Lynn Hill on Mitigating Risk with Wilderness Medicine

By Jared Steinman

Feb 8, 2018

woman rock climbs on reddish rock face high above a small town
Hill climbing in Riglos, Spain in November 2017

“To my knowledge, none of the climbers I was with were formally trained in the way of wilderness medicine and with only a medical kit and no radio communication, I felt very out there. I knew that if anything went wrong or if someone needed help, we couldn’t do much of anything.”

This is how Lynn Hill describes her 1995 trip to Kyrgyzstan with a team of world-class climbers to explore the climbing potential in the Karavshin Valley.

Hill is, of course, best known for becoming the first person to successfully free climb the 3,000-foot Nose route on El Capitan in Yosemite National Park in 1993. Many had previously believed free climbing The Nose was impossible, and that the first ascent most certainly wouldn’t be by a woman. This accomplishment led Hill to become a household name and to take on new adventures, like her trip to Kyrgyzstan.

Climbing in the Karavshin Valley, Hill felt the unrelenting reality of remote wilderness for one of the first times in her life.

“Being in the middle of nowhere certainly changed my perspective in regards to the level of risk that I was willing to take.”

Thoughts of mitigating risk led Hill to take her Wilderness First Responder course with NOLS, which she has now recertified six times. After updating her skills over nearly 15 years, and using them along with an AMGA certification to work as a rock climbing guide, she fully understands the fundamental responsibilities of a medically trained wilderness traveler.

“In the wilderness, you need someone who is going to stop any bleeding, make sure the airway is clear, and get the injured person to proper medical attention. Being trained as a Wilderness First Responder means having both the knowledge and confidence to take care of emergencies and possibly even save someone’s life during those extreme circumstances.”

close-up taken from above of Lynn Hill climbing up reddish rock
Hill climbing in Riglos, Spain in November 2017

These days, Hill commits much of her time and energy to raising her 14-year-old son, Owen. She's had to employ some of her WFR training with the bumps, scrapes, and bruises that come with being a parent.

“Washing and disinfecting wounds, and making sure they stay clean are really important skills to know, especially as a mother, “ she shared. “Being a WFR really gives you the confidence to judge the situation and decide if it’s an injury that needs more medical attention or just time and relaxation.”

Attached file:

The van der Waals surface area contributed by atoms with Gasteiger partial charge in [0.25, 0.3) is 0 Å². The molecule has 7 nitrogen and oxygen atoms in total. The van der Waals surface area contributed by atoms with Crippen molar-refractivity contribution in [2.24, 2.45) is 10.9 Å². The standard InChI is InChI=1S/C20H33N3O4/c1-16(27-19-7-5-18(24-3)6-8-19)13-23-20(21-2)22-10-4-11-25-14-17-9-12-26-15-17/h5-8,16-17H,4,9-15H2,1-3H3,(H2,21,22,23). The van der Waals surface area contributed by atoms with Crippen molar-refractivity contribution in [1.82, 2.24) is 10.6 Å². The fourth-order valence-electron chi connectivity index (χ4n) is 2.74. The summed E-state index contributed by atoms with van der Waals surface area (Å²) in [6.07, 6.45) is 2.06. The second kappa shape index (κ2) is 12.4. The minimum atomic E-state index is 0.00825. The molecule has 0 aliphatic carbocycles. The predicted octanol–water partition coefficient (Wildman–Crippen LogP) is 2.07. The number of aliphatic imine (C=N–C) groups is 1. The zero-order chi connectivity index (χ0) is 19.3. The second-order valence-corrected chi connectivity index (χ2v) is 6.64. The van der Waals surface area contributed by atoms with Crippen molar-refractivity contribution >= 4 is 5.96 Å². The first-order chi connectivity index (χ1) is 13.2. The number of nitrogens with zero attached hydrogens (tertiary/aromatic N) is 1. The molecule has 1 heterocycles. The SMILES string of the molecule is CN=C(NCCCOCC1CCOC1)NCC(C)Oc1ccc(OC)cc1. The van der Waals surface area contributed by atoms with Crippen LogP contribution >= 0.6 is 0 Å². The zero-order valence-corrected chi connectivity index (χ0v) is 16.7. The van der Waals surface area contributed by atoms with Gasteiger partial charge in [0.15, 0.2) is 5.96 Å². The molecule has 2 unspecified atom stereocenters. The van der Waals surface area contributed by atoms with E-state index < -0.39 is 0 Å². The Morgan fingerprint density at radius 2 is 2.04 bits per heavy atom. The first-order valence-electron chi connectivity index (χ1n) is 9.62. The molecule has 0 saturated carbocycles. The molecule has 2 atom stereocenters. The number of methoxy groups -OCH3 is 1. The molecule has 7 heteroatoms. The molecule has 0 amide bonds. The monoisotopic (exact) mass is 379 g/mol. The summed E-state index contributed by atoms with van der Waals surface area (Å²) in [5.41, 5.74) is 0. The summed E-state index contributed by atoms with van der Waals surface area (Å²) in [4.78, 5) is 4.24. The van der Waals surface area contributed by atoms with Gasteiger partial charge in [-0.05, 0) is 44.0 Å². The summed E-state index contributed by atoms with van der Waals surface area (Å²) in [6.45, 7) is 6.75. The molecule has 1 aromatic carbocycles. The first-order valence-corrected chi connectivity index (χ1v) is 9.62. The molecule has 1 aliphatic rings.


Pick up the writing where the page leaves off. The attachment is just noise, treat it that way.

She hopes to raise her son in an environment where he may push himself with confidence toward big goals, just as she continues to do.

Learn more about wilderness medicine training.

What’s next for Lynn: In the fall of 2018 after the weather in Yosemite cools and there will be fewer climbers on the wall, Hill plans to return and climb The Nose again with Swiss climber Nina Caprez and possibly another young woman, 25 years after her initial ascent.

Editor’s Note: This article was first published in the Summer 2013 edition of The Leader magazine and was updated in February of 2018.

Written By

Jared Steinman

A self-taught, freelance photographer and NOLS instructor who calls Lander, Wyoming home base, Jared finds inspiration taking photographs of people interacting with their natural surroundings, which most commonly involves moving over rock, dirt, snow or water. Originally from Kentucky, Jared was introduced to natural beauty at an early age, exploring nearby forests with his father, who would constantly point out various species of trees. With dreams of exploring bigger country and mountainous regions, Jared moved to Wyoming after college to be closer to wild places. He hasn't looked back...only forward, and quite often through the viewfinder of a camera.

Up Next

Group of WFR students practices making a full leg splint

Wilderness First Responders: #lowkeysuperheroes

Group of WFR students practices making a full leg splint
Practicing splinting a broken bone. Photo by Taylor Bach.

At age 41 I have repented of some of the bad behavior of my youth. No longer will I leave fish around the tents of my friends when we camp in bear country. Nor will I begin my pre-trip safety talks with the phrase, “What could possibly go wrong?”

Read More